Elevator Music 20: Sharon Hayes
I March In The Parade Of Liberty, But as Long As I Love You I'm Not Free

For eight days between December 1, 2007 and January 12, 2008, Sharon Hayes walked from the New Museum at Bowery and Prince Streets in lower Manhattan to a different site of public address, stopping at street corners every few blocks and speaking a single, repeated love address to an anonymous and unnamed lover. Drawing from sources such as De Profundis, Oscar Wilde's letter to Lord Alfred Douglas, and slogans from early gay Liberation parades in New York City, the "love address" uses so-called private speech to get to the emotional imbrication of promise and disappointment in collective political action.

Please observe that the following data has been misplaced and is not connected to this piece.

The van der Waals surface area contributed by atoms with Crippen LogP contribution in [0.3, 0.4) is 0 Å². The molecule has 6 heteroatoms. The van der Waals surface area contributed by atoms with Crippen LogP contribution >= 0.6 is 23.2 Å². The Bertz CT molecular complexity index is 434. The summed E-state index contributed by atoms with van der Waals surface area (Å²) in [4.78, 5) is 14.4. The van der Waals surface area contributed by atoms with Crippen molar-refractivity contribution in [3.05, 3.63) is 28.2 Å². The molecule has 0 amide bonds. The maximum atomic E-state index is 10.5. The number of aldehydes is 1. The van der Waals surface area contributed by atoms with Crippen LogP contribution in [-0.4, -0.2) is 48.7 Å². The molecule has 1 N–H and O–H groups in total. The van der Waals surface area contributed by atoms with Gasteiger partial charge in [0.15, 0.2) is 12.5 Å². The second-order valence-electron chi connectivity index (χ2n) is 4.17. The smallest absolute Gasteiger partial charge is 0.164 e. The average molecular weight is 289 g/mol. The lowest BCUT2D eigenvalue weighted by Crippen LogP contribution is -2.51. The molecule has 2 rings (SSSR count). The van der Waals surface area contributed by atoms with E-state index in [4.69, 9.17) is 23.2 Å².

Part of a series of works by Hayes that deal with the relationship between personal and political desire and between love and politics, I March In The Parade Of Liberty, But As Long As I Love You I’m Not Free, raises questions about war, the emotional landscape of protest actions and public speech.
Exhibition Name
Elevator Music 20: Sharon Hayes
I March In The Parade Of Liberty, But as Long As I Love You I'm Not Free
Exhibition Type
Elevator Music Series
Solo Exhibitions
Place
Elevator
Dates
Feb 18, 2012 - Jun 3, 2012
Curators
Elevator Music 20 is organized by Ian Berry, Malloy Curator
Artists
Sharon Hayes
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